Southern California hospitals are being inundated with coronavirus patients and do not have enough oxygen to treat those who are the most critically ill.
The supply issue led to at least five Los Angeles County hospitals declaring an ‘internal disaster’ on Sunday, which included turning away all incoming ambulances with patients.
The Los Angeles County Department of Health Services confirmed the designation, but did not specify which hospitals, only stating that they were in the eastern parts of the region.
County and hospital officials told news outlets that the problem is not just a shortage of the gas itself.
Medical centers also not have enough canister to send home with patients and aging hospital do not have pipes capable of circulating high amounts of oxygen to patients’ rooms.
At least five hospitals in Los Angeles County declared an ‘internal disaster,’ resulting in them turning away all ambulance traffic, due to a storage of oxygen. Pictured: A clinician cares for a COVID-19 patient in the ICU at Providence St Mary Medical Center in Apple Valley, California, December 23
Aging hospital pipes are unable to handle the high flow of oxygen which is causing the pipes to freeze, and there are not enough canisters to send home with discharged patients. Pictured: Dr Rafik Abdou (right) and respiratory therapist Babu Paramban check on a COVID-19 patient at Providence Holy Cross Medical Center in Los Angeles, November 19
More than 7,400 people are currently hospitalized in Los Angeles County, a nearly 1,000% increase from October 29
Los Angeles County Health Services director Dr Christina Ghaly told CNN the infrastructure issue is two-fold.
Firstly, the high levels of oxygen needed by COVID-19 patients is up to 10 times higher than normal usage, which placed a great deal of pressure on the hospital pipes.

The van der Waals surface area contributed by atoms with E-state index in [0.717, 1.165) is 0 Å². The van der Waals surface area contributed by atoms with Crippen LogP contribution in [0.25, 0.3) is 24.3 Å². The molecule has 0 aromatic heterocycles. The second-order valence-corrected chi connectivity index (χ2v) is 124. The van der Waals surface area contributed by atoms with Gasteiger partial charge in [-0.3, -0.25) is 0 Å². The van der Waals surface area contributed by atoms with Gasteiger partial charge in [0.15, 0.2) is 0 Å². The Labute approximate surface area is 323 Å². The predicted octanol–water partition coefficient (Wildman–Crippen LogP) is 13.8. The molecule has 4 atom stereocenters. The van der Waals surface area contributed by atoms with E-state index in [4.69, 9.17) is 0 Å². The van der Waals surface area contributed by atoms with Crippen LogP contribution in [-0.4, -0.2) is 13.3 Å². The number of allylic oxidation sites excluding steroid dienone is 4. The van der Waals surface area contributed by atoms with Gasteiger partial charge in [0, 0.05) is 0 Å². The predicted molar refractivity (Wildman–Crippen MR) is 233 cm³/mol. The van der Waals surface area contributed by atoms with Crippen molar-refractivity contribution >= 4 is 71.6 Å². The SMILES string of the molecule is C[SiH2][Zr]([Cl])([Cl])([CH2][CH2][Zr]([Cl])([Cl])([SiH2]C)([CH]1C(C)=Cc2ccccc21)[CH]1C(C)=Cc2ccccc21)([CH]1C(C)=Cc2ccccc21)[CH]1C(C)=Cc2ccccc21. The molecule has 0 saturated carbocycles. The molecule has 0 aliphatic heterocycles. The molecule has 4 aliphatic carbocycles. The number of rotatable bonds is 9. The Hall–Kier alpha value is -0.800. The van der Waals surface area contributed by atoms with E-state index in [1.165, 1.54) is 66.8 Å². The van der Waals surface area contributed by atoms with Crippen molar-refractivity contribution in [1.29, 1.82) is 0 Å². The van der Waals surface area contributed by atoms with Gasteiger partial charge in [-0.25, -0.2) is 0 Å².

Secondly, this high flow causes the pipes to freeze.
‘They’re not able to maintain the pressure in the pipe to maintain oxygen delivery at that high level of pressure that’s required to be delivered through the high-flow oxygen delivery vehicles,’ she told the network.
‘Because of that high flow through the pipes, sometimes it’s freezing in the pipes, and obviously if it freezes then you can’t have good flow of oxygen.’
One solution includes hospitals moving COVID-19 patients to lower floors, so the pipes can pump oxygen more easily without freezing.
Hospitals also do not have enough canisters to send homes with patients once they are discharged so they can continue receiving oxygen therapy.
Because of this, patients that may have been able to vacate a bed are now forced to remain in the hospital.
It comes as Los Angeles County faces a record number of hospitalizations with more than 7,400 in beds, according to data from the county’s department of Public Health.
Approximately, 20 percent of those patients are being treated in intensive care units.
That’s about a 1,000 percent increase from the 750 hospitalizations recorded in the county on October 29.
A DailyMail.com analysis shows that California was averaging more than 40,000 new cases per day in the week before Christmas, leading hospital workers to prepare to ration care and prioritize treating patients who are the most likely to survive.
Barbara Ferrer, Los Angeles County public health director, said the situation is only going to worsen in the new year.
‘The rate of community transmission remains extraordinarily high…As cases continue to remain at these alarmingly high levels, hundreds more people are likely to die,’ she told the Los Angeles Times.
‘We all need to give our hospitals a fighting chance to handle the flood of COVID-19 patients that are arriving every single day.’